139. What do you notice in your bodymind when you tend-and-befriend another person?

140. When might you extend your trust level with someone you do not know well?

By Janis Johnston

Janis Clark Johnston, Ed.D., has a doctorate in counseling psychology from Boston University. She has worked with children, families, and groups (ages 3-83) with presenting issues of anxiety, depression, trauma, loss, and relationship concerns. She initially worked as a school psychologist in public schools and was awarded School Psychology Practitioner of the Year for Region 1 in Illinois for her innovative work. She was a supervising psychologist at a mental health center, an employee-assistance therapist and a trainer for agencies prior to having a family therapy private practice. Recipient of the 2011 Founder’s Award for her dedication to the parenting education of Parenthesis Family Center (now called New Moms), and the 2002 Community Spirit Award from Sarah’s Inn, a domestic violence shelter and education center, Johnston is an active participant in numerous volunteer activities supporting children and families in her community. A frequent presenter at national psychology and educational conferences, Johnston has published journal articles, book chapters, and two books -- It Takes a Child to Raise a Parent: Stories of Evolving Child and Parent Development (2013, hardback; 2019, paperback) and Midlife Maze: A Map to Recovery and Rediscovery after Loss (2017, hardback; 2019, paperback). In addition to augmenting and supporting personal growth in families, Johnston is a Master Gardener and loves nurturing growth in the plants in her yard.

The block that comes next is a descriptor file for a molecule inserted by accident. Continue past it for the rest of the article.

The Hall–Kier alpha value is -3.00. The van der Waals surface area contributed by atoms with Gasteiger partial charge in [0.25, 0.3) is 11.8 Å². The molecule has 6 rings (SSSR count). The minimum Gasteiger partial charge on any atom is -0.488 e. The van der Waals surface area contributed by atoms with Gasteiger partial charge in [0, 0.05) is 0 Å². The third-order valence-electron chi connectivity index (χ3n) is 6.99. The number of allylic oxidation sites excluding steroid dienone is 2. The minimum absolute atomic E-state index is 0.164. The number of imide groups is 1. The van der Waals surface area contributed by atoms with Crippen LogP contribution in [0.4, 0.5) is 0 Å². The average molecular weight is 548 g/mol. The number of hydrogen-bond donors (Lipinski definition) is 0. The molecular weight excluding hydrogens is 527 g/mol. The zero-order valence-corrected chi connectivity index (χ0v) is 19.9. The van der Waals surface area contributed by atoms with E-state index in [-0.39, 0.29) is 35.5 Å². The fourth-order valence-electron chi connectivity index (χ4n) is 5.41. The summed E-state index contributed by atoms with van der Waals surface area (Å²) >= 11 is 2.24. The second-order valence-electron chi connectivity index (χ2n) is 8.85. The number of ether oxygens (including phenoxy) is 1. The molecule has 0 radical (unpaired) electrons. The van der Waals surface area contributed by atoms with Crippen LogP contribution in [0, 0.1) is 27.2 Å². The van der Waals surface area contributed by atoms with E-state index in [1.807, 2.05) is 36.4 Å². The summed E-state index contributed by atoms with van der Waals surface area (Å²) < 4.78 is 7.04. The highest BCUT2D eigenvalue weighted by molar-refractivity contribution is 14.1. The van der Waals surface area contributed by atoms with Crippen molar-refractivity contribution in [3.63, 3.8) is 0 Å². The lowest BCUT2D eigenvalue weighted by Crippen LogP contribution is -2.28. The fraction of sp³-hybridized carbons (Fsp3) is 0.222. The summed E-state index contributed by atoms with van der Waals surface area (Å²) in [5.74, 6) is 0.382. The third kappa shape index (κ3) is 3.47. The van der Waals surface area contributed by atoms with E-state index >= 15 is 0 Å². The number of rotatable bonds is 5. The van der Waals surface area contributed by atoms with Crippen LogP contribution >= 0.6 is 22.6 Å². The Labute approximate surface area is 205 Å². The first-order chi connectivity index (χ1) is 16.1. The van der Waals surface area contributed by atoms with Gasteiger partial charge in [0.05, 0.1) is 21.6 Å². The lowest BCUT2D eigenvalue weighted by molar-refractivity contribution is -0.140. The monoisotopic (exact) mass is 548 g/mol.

5 comments

  1. For me one of the easiest ways to show trust in a person I don’t really know is to give them a smile. It is such a simple thing to do and I often get a smile back. Another thing I like to do is to give a word of thanks and words of appreciation to those working at serving me, ie, grocery clerks, postal workers, strangers that open a door. Everyday we encounter and pass people we do not know. We just need to let them know they are appreciated and valued.

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  2. Let’s appreciate our oxytocin levels every time we make a donation to a good cause or acknowledge a stranger’s helpfulness. Our positive connections with others, even those we do not know personally, are energizing!

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  3. Such an interesting blog! The physical effects of kindness and generosity in the release of oxytocin are truly amazing! Yes, I am for a large experiemental project with key Congressional members known for their negative acts and the injection of synthetic oxytocin! (Just kidding, sort of!) It must work the same way when you visiby work for a good cause such as climate change, immigrant benefits, homelessness, etc. Many of our youth are very energized about these issues which is wonderful to see!